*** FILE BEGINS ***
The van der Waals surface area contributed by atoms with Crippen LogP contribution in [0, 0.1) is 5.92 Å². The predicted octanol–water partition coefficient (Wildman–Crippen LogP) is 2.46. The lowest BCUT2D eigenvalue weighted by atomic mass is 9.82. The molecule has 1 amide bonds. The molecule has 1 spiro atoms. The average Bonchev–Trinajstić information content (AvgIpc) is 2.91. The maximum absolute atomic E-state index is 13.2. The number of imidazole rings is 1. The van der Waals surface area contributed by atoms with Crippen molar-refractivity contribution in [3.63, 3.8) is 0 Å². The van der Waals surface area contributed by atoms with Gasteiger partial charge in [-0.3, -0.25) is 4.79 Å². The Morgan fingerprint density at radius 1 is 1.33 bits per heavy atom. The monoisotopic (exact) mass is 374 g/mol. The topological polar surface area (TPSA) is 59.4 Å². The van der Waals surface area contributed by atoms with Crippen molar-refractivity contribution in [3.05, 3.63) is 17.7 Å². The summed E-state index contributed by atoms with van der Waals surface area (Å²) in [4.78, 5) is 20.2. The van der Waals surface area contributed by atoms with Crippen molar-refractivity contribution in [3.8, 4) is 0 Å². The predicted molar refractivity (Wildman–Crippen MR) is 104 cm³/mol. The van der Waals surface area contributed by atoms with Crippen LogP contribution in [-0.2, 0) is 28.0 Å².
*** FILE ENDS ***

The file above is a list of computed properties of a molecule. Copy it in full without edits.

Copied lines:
The van der Waals surface area contributed by atoms with Crippen LogP contribution in [0, 0.1) is 5.92 Å². The predicted octanol–water partition coefficient (Wildman–Crippen LogP) is 2.46. The lowest BCUT2D eigenvalue weighted by atomic mass is 9.82. The molecule has 1 amide bonds. The molecule has 1 spiro atoms. The average Bonchev–Trinajstić information content (AvgIpc) is 2.91. The maximum absolute atomic E-state index is 13.2. The number of imidazole rings is 1. The van der Waals surface area contributed by atoms with Crippen molar-refractivity contribution in [3.63, 3.8) is 0 Å². The van der Waals surface area contributed by atoms with Gasteiger partial charge in [-0.3, -0.25) is 4.79 Å². The Morgan fingerprint density at radius 1 is 1.33 bits per heavy atom. The monoisotopic (exact) mass is 374 g/mol. The topological polar surface area (TPSA) is 59.4 Å². The van der Waals surface area contributed by atoms with Crippen molar-refractivity contribution in [3.05, 3.63) is 17.7 Å². The summed E-state index contributed by atoms with van der Waals surface area (Å²) in [4.78, 5) is 20.2. The van der Waals surface area contributed by atoms with Crippen molar-refractivity contribution in [3.8, 4) is 0 Å². The predicted molar refractivity (Wildman–Crippen MR) is 104 cm³/mol. The van der Waals surface area contributed by atoms with Crippen LogP contribution in [-0.2, 0) is 28.0 Å².